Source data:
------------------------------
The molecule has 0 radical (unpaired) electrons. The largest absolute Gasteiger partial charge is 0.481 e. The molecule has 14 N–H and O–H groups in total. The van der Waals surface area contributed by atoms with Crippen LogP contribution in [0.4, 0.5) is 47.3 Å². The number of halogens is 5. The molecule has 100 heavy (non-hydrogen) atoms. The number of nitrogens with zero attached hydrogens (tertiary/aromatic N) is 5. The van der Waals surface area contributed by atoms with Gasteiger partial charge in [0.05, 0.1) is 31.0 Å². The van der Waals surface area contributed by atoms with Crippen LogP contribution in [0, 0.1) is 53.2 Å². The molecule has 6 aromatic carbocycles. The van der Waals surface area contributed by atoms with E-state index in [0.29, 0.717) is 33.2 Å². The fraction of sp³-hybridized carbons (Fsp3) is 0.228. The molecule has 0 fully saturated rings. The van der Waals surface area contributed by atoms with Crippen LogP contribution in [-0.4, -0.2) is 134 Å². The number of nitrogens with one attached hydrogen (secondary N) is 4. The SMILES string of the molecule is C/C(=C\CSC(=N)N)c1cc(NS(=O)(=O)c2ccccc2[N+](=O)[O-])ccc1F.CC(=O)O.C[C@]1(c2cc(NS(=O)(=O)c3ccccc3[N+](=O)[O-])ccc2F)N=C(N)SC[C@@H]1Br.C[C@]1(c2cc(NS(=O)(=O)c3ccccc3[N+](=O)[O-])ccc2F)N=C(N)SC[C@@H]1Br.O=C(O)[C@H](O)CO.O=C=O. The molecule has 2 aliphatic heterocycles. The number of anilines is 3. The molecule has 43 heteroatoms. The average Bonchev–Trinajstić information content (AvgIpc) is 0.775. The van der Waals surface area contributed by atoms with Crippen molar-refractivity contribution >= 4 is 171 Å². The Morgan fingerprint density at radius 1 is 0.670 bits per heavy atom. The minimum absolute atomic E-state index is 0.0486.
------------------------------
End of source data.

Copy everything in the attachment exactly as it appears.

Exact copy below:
The molecule has 0 radical (unpaired) electrons. The largest absolute Gasteiger partial charge is 0.481 e. The molecule has 14 N–H and O–H groups in total. The van der Waals surface area contributed by atoms with Crippen LogP contribution in [0.4, 0.5) is 47.3 Å². The number of halogens is 5. The molecule has 100 heavy (non-hydrogen) atoms. The number of nitrogens with zero attached hydrogens (tertiary/aromatic N) is 5. The van der Waals surface area contributed by atoms with Gasteiger partial charge in [0.05, 0.1) is 31.0 Å². The van der Waals surface area contributed by atoms with Crippen LogP contribution in [0, 0.1) is 53.2 Å². The molecule has 6 aromatic carbocycles. The van der Waals surface area contributed by atoms with E-state index in [0.29, 0.717) is 33.2 Å². The fraction of sp³-hybridized carbons (Fsp3) is 0.228. The molecule has 0 fully saturated rings. The van der Waals surface area contributed by atoms with Crippen LogP contribution in [-0.4, -0.2) is 134 Å². The number of nitrogens with one attached hydrogen (secondary N) is 4. The SMILES string of the molecule is C/C(=C\CSC(=N)N)c1cc(NS(=O)(=O)c2ccccc2[N+](=O)[O-])ccc1F.CC(=O)O.C[C@]1(c2cc(NS(=O)(=O)c3ccccc3[N+](=O)[O-])ccc2F)N=C(N)SC[C@@H]1Br.C[C@]1(c2cc(NS(=O)(=O)c3ccccc3[N+](=O)[O-])ccc2F)N=C(N)SC[C@@H]1Br.O=C(O)[C@H](O)CO.O=C=O. The molecule has 2 aliphatic heterocycles. The number of anilines is 3. The molecule has 43 heteroatoms. The average Bonchev–Trinajstić information content (AvgIpc) is 0.775. The van der Waals surface area contributed by atoms with Crippen molar-refractivity contribution >= 4 is 171 Å². The Morgan fingerprint density at radius 1 is 0.670 bits per heavy atom. The minimum absolute atomic E-state index is 0.0486.